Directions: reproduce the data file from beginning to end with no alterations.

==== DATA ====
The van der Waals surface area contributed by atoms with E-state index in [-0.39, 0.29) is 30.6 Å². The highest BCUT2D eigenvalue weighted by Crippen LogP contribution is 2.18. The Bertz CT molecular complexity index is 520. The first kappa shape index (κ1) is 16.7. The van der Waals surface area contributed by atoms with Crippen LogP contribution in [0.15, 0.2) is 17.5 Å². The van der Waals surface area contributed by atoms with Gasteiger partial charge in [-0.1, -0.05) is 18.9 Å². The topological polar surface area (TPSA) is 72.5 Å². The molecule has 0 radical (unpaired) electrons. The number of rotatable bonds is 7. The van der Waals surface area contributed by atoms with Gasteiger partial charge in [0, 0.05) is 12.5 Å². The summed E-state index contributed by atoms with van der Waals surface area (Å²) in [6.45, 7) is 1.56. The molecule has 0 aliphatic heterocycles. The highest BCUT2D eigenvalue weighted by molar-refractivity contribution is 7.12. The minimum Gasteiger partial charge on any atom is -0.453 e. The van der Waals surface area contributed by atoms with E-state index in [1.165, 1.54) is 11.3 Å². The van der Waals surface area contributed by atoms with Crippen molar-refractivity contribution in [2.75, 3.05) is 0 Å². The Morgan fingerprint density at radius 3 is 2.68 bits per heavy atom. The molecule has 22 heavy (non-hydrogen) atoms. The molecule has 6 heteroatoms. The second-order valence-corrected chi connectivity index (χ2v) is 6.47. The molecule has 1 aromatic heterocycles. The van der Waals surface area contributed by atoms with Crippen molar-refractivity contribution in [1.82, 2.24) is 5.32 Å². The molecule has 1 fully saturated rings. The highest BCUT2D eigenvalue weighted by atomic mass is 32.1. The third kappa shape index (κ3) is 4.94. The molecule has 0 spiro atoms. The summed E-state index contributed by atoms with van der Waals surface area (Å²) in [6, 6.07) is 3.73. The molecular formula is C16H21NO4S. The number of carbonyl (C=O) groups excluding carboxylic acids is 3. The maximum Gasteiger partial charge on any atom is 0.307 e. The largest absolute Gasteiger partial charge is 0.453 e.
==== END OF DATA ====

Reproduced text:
The van der Waals surface area contributed by atoms with E-state index in [-0.39, 0.29) is 30.6 Å². The highest BCUT2D eigenvalue weighted by Crippen LogP contribution is 2.18. The Bertz CT molecular complexity index is 520. The first kappa shape index (κ1) is 16.7. The van der Waals surface area contributed by atoms with Crippen LogP contribution in [0.15, 0.2) is 17.5 Å². The van der Waals surface area contributed by atoms with Gasteiger partial charge in [-0.1, -0.05) is 18.9 Å². The topological polar surface area (TPSA) is 72.5 Å². The molecule has 0 radical (unpaired) electrons. The number of rotatable bonds is 7. The van der Waals surface area contributed by atoms with Gasteiger partial charge in [0, 0.05) is 12.5 Å². The summed E-state index contributed by atoms with van der Waals surface area (Å²) in [6.45, 7) is 1.56. The molecule has 0 aliphatic heterocycles. The highest BCUT2D eigenvalue weighted by molar-refractivity contribution is 7.12. The minimum Gasteiger partial charge on any atom is -0.453 e. The van der Waals surface area contributed by atoms with E-state index in [1.165, 1.54) is 11.3 Å². The van der Waals surface area contributed by atoms with Crippen molar-refractivity contribution in [2.75, 3.05) is 0 Å². The Morgan fingerprint density at radius 3 is 2.68 bits per heavy atom. The molecule has 22 heavy (non-hydrogen) atoms. The molecule has 6 heteroatoms. The second-order valence-corrected chi connectivity index (χ2v) is 6.47. The molecule has 1 aromatic heterocycles. The van der Waals surface area contributed by atoms with Crippen molar-refractivity contribution in [1.82, 2.24) is 5.32 Å². The molecule has 1 fully saturated rings. The highest BCUT2D eigenvalue weighted by atomic mass is 32.1. The third kappa shape index (κ3) is 4.94. The molecule has 0 spiro atoms. The summed E-state index contributed by atoms with van der Waals surface area (Å²) in [6, 6.07) is 3.73. The molecular formula is C16H21NO4S. The number of carbonyl (C=O) groups excluding carboxylic acids is 3. The maximum Gasteiger partial charge on any atom is 0.307 e. The largest absolute Gasteiger partial charge is 0.453 e.